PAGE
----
Irina Druzhinina

Titel

Privatdoz. Mag. Dr.

Geburtsjahr und -ort

1974 Moscow, Soviet Union (Russia)

Studium/Studienrichtung

Background education in biology with specialization on mycology (branch of microbiology studying fungi) and ecology

Interviewdatum

10. Februar 2012

Initially together with my colleagues and friends we started to develop methods of DNA-based identification of industrially important fungi, mainly from the genus Trichoderma, in order to study their diversity and evolution. This work resulted in the establishment of the TUCIM - TU collection of industrial microorganisms what is a convenient platform for screening for microbes with biotechnologically relevant properties.  Currently we are working on ecological genomics of filamentous fungi what is an area of science where environmental microbiology crosses with achievements of microbial genomics, evolution and physiology. We believe that this approach will lead us to the better understanding of these microorganisms in their habitat and consequently open the gateways for their domestication.

I was always fascinated by living creatures and in particular by plants. I decided to become a researcher at the age of 12 and since then I never questioned this choice. Probably my parents we those who influenced my current profession as they perceived my wish seriously from the beginning. They supported me when I participated in field expeditions during my school years and then made it possible for me to study biology in the university. 

I do not think that my gender is somehow influencing my profession. This work might be equally well performed by women and men. However I certainly appreciate the programs supporting women in science and industry as they attract public attention to female education in general. What did impress me? When I recently collected personal data for a research application I noticed that the majority of people that are currently on maternity leave in our institute are actually men. My husband also took some months of maternity leave and the same did another father in our department. I guess this trend is beneficial for all partners, such as science, industry and also children. However I have to admit that it might be the specific feature of our university dominated by men.
 

Of course science strongly influences my private life as it actually is my private life. Moreover this is a type of work that one cannot easily fit into the five working days schedule. Usually these are both experiments and data evaluations that continue over weekends making the overall schedule irregular. My solution is rather trivial: my spouse is also a researcher working in the same institution. I have to admit that this is a very common situation as among my friends and colleagues in the university there are several couples having the same profession.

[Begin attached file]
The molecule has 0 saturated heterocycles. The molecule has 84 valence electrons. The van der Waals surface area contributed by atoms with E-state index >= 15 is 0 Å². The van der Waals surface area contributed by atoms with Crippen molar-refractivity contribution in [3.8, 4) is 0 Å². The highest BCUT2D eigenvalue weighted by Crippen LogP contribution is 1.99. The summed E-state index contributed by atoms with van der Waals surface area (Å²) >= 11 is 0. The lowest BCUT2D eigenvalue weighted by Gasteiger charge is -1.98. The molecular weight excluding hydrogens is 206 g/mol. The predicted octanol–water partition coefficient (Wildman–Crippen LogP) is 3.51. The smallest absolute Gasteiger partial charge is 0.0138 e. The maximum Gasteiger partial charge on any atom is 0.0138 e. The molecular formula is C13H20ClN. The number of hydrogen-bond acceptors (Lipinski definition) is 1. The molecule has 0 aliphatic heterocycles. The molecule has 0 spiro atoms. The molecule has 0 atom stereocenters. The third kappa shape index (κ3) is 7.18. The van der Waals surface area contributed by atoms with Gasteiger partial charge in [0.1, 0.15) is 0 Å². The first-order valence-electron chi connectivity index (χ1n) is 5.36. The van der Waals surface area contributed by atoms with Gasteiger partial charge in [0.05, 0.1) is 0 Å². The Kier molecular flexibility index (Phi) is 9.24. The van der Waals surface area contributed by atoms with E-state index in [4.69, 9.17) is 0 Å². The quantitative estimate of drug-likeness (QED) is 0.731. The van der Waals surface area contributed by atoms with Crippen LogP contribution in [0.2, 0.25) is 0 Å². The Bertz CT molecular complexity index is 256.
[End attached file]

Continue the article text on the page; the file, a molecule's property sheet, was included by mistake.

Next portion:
The other aspect of a 'family versus work' interaction is certainly parenting. I have to admit that although we are married for 14 years with my husband; our only child is 4 years old. It is certainly a considerable effort to find a delicate balance between going forward in research and being a dedicated parent. It took me some years to find a moment when I thought I could do both things at the same time. I am not sure whether I would challenge it again. We decided to take the shortest option for the maternity leave and started to give our son to Kindergarten at age of 12 months what was very early. At the moment we find it very convenient to use the TU Kindergarten and we also frequently bring our child to the institute to wait until we finish the work. I sincerely admire the colleagues who have several children and are successful in science.

It is hard to recommend something; everyone has its own way. I used to believe that education and profession provide some protection by making world broader. I hope my child will agree with it.